Polyday was started in 2004 by a team of volunteers as a not-for-profit, community conference covering polyamory and other forms of ethical non-monogamy. The Polyday team evolved as people came and went with the event itself retaining its core values. The baton changed hands to the current team in early 2015, with full approval of the founder who has retained interest in the event (including leading a session in 2019), and who we consult on ideas. The handover included the Polyday website, graphics and bank account with acknowledgement that the previous team knew us and had full confidence that we could continue their good work.
We started planning Polyday 2020 in February of that year, and had to cancel that years’ event and 2021 due to the pandemic.
In July 2021 there was a single attempt to contact the Polyday team via a generic email address, to discuss using the Polyday name for an online event. Technology being what it is, the email went to the spam box and wasn’t discovered until a few weeks later. Meanwhile, the people behind this new event started to contact past Polyday speakers, claiming to be the “new team” behind Polyday 2021 and asking if they wished to appear.
When we became aware of this the Polyday chair arranged a Zoom meeting with the organisers of the new event.
Further communication from the organisers of this new event made it clear that they felt we had no grounds to dispute the appropriateness of their use of the name “Polyday”. This was despite them having no previous connections to any previous organiser teams, community space, or events run under that name, nor following any of the core principles that the event has been associated with from the beginning, such as profits being reinvested into future events. We felt forced to register Polyday as a trademark in order to protect the reputation of the event and subsequently made it clear that under British law “passing off” their event as Polyday when a reputation had been established under that name is not permitted.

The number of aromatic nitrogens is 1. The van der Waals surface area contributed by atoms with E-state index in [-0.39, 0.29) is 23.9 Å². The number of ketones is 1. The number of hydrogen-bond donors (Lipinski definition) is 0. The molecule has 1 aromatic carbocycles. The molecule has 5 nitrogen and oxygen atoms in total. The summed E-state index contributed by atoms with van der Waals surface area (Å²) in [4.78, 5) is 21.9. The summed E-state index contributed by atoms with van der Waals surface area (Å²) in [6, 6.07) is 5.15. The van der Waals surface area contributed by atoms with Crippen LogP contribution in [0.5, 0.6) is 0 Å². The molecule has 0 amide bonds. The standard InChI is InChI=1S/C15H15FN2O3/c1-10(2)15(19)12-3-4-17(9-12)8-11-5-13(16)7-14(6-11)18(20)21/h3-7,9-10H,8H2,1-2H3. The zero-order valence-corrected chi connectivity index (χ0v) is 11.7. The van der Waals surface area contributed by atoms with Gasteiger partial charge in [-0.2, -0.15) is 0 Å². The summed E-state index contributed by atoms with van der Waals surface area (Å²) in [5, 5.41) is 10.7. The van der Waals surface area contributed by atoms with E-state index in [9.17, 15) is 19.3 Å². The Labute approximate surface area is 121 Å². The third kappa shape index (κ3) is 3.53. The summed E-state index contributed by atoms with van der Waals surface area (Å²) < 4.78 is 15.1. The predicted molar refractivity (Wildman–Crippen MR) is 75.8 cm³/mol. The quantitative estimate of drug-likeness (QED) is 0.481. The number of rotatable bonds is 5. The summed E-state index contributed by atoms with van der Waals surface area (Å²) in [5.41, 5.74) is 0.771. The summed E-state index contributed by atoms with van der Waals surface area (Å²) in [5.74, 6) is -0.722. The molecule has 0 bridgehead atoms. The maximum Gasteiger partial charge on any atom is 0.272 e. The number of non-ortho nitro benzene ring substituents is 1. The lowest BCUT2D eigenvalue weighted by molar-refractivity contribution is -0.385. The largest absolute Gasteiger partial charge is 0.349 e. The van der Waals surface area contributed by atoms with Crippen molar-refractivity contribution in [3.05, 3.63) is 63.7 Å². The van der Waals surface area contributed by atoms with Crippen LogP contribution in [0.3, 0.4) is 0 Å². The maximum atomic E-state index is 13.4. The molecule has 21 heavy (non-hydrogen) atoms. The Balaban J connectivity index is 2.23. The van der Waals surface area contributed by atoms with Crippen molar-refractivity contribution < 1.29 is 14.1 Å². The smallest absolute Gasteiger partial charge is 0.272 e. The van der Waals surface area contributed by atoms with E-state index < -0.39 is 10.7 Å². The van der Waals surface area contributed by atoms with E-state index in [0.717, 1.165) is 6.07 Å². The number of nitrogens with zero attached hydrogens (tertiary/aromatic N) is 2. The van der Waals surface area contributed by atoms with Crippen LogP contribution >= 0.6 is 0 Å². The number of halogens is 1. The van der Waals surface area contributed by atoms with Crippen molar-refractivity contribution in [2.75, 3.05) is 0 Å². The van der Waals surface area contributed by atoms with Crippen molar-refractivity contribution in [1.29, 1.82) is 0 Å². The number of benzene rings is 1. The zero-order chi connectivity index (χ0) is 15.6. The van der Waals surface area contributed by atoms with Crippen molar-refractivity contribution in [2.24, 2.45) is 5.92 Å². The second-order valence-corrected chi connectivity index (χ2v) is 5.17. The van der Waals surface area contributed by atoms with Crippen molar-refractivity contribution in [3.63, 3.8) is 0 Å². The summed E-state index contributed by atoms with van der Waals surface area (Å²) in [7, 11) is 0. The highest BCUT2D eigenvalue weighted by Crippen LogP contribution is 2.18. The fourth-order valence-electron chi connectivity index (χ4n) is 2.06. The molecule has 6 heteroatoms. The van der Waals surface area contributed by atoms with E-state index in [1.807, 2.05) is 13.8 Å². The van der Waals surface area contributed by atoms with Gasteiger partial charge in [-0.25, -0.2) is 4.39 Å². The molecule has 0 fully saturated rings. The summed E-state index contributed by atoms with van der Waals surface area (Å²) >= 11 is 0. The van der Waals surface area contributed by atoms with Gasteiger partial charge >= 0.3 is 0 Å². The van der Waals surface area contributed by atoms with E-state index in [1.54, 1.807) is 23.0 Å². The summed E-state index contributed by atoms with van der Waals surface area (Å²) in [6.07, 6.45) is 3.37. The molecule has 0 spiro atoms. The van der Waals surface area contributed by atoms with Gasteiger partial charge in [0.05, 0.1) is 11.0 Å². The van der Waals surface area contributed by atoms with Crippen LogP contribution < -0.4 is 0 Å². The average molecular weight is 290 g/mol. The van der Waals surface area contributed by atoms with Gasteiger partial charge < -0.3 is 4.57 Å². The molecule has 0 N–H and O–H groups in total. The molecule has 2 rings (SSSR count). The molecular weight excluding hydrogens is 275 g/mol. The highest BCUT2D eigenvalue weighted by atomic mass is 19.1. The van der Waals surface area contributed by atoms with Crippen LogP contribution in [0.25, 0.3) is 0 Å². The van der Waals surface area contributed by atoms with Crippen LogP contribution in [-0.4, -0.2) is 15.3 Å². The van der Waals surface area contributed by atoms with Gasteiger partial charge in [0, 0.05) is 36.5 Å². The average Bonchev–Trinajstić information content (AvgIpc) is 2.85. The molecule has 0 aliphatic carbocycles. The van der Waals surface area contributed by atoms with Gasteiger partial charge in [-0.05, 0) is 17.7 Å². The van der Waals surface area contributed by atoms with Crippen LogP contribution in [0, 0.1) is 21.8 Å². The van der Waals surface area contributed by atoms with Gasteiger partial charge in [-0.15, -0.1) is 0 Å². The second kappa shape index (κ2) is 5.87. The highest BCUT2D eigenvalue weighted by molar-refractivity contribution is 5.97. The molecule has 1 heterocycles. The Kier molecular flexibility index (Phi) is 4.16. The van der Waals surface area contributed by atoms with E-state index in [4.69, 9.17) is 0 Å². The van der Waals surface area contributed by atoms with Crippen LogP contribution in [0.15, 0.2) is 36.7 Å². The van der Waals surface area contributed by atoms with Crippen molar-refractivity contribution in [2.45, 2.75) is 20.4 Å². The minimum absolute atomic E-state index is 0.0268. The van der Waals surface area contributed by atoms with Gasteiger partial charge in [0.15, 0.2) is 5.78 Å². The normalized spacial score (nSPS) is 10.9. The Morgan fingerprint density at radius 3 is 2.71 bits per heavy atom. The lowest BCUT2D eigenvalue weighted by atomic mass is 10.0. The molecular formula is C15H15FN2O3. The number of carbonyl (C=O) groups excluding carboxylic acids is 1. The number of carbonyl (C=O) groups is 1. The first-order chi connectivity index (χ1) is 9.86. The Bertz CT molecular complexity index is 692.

In the end, the new event went ahead under the name of “Polyamory Day” and we kept quiet, not wanting to cause friction in the community and because we welcome more events. We hoped that was the end of any issues. We are volunteers and activists who have literally shed blood, sweat and tears for Polyday over a period of 7 years, to bring the community five annual events which gained praise in the national press and became Europe’s largest one-day conference on ethical non-monogamy. As volunteers we have always bought our own tickets, paid our own travel expenses both to Polyday itself and to team meetings, used our own A/V equipment, computers and vehicles. We have never been paid for our efforts – not even when we were also session facilitators and speakers. Since 2017 we have actively sought new people to join the committee with a view to passing on the baton ourselves. We also welcome more events because more should be better. There’s plenty of room for several conference type events on non-monogamy in London alone and further afield. We even bought tickets to Polyamory Day in order to support the endeavour.
In the run-up to the first Polyamory Day online event, there was confusion in Facebook groups regarding this event being connected to Polyday. Several posters assumed Polyday was back. We responded only to politely point out that Polyamory Day was a new event, not connected to Polyday and that we’d be back once the pandemic permitted it. Throughout the lockdowns and restrictions we maintained our presence in various online groups and started a discord server to continue serving the community that we have helped build over the last few years. Contrary to claims by the team behind Polyamory Day, we did not disappear and there was never any doubt that we intended to bring back Polyday. We could have been contacted easily at any time via multiple channels. We kept the Polyday website live with small updates to the effect that Polyday 2020 and then 2021 were cancelled and that we’d be back as soon as it was safe.